Written by: Ellise Smith, Assistant Director of the O’Neill Office of Diversity, Equity, and Inclusion
As a Black woman, I recognize my identities show up before I have the opportunity to speak. Once I step foot into a classroom or log into a Zoom meeting, most can identify I am a fat, Black, woman.
Historically, society has marginalized all three of those identities. Through each of them, I experience life in a different way every time I enter a room. I cannot show up as just a woman, just Black, or just fat—a word I aim to reclaim. I live with these identities daily. I am treated differently depending upon who is in the room and their experience with someone who holds one or all my identities. That is why I have chosen to consistently show up doing DEI work as my authentic self.
That work began in high school when I often asked, “Why are you treating people ‘funny?’” At the time, that was my way of calling out all the -isms and phobias many found permissible. Moving into higher education did not shield me from sexist, racist, fatphobic, or other discriminatory discussions. I chose to take those experiences and engage in work that challenged systems that have discriminated against people based on society’s limited perceptions. I continued this questioning well into my work as a doctoral student and to this day as the assistant director of the O’Neill Office of Diversity, Equity, and Inclusion.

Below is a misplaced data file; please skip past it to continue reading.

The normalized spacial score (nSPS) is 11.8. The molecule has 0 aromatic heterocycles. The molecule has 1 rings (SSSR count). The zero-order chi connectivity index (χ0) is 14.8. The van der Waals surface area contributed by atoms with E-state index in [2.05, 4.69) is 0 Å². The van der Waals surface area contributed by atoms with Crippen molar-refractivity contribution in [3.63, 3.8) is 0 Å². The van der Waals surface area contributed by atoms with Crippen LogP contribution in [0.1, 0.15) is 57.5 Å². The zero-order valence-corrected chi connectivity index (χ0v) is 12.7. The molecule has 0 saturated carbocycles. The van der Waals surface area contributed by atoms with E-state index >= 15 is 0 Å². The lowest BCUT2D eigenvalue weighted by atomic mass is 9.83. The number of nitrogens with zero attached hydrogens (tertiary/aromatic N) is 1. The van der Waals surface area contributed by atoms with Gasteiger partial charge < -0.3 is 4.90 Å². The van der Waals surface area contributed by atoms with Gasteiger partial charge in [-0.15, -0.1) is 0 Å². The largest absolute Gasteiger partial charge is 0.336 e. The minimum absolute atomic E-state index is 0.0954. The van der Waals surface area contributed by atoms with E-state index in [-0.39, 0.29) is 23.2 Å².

OODEI’s purpose is to identify the needs of O’Neill students, faculty, staff, alumni, and campus and community partners. Those needs often center around experiences related to race, ethnicity, sexual identity and orientation, religion, socioeconomic status, visible and invisible disabilities, ability, and more.
To that end, our office is striving to implement intentional efforts during the spring 2022 semester and beyond to celebrate and increase awareness of identities that have been historically marginalized while also increasing transparency around DEI-related issues.
DEI Certificate Series
Since my arrival in April 2021, O’Neill IUPUI has offered two semesters of its Dimensions of Diversity seminar series. The course provides students an opportunity to engage in DEI-related discussions around race, sexual orientation and gender identity, socioeconomic status, and moving from being an ally to an accomplice. Upon completion, they earn a DEI certificate.
Undergraduate sessions are underway, and the graduate student course begins March 25. Registration is open at this link.
When leading these sessions, I remind participants the conversations may be difficult and sometimes tense. Yet hard work is critical to creating radical change. Although most students did not create systems that perpetuate oppression or forms of whiteness, there are many who benefit from these ideologies and many more who are impacted as a result. Our discussions help ensure we are aware and can make intentional efforts to eradicate these systems of oppression.